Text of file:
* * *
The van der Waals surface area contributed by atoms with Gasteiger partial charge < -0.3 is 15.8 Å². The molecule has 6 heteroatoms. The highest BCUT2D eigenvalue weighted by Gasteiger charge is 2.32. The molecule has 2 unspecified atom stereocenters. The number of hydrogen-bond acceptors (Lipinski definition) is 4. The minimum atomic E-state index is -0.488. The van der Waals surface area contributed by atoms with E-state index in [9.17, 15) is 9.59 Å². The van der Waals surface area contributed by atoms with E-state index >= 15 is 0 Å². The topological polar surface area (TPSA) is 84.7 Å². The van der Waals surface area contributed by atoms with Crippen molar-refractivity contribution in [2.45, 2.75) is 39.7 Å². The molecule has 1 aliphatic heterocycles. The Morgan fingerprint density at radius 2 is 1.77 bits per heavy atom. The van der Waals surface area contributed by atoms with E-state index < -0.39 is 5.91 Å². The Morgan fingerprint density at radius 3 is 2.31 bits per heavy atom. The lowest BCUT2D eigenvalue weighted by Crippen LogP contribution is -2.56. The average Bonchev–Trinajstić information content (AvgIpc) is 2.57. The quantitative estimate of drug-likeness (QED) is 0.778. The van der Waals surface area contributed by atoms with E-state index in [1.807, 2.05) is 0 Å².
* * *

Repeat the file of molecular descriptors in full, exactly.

The van der Waals surface area contributed by atoms with Gasteiger partial charge < -0.3 is 15.8 Å². The molecule has 6 heteroatoms. The highest BCUT2D eigenvalue weighted by Gasteiger charge is 2.32. The molecule has 2 unspecified atom stereocenters. The number of hydrogen-bond acceptors (Lipinski definition) is 4. The minimum atomic E-state index is -0.488. The van der Waals surface area contributed by atoms with E-state index in [9.17, 15) is 9.59 Å². The van der Waals surface area contributed by atoms with E-state index >= 15 is 0 Å². The topological polar surface area (TPSA) is 84.7 Å². The van der Waals surface area contributed by atoms with Crippen molar-refractivity contribution in [2.45, 2.75) is 39.7 Å². The molecule has 1 aliphatic heterocycles. The Morgan fingerprint density at radius 2 is 1.77 bits per heavy atom. The van der Waals surface area contributed by atoms with E-state index < -0.39 is 5.91 Å². The Morgan fingerprint density at radius 3 is 2.31 bits per heavy atom. The lowest BCUT2D eigenvalue weighted by Crippen LogP contribution is -2.56. The average Bonchev–Trinajstić information content (AvgIpc) is 2.57. The quantitative estimate of drug-likeness (QED) is 0.778. The van der Waals surface area contributed by atoms with E-state index in [1.807, 2.05) is 0 Å².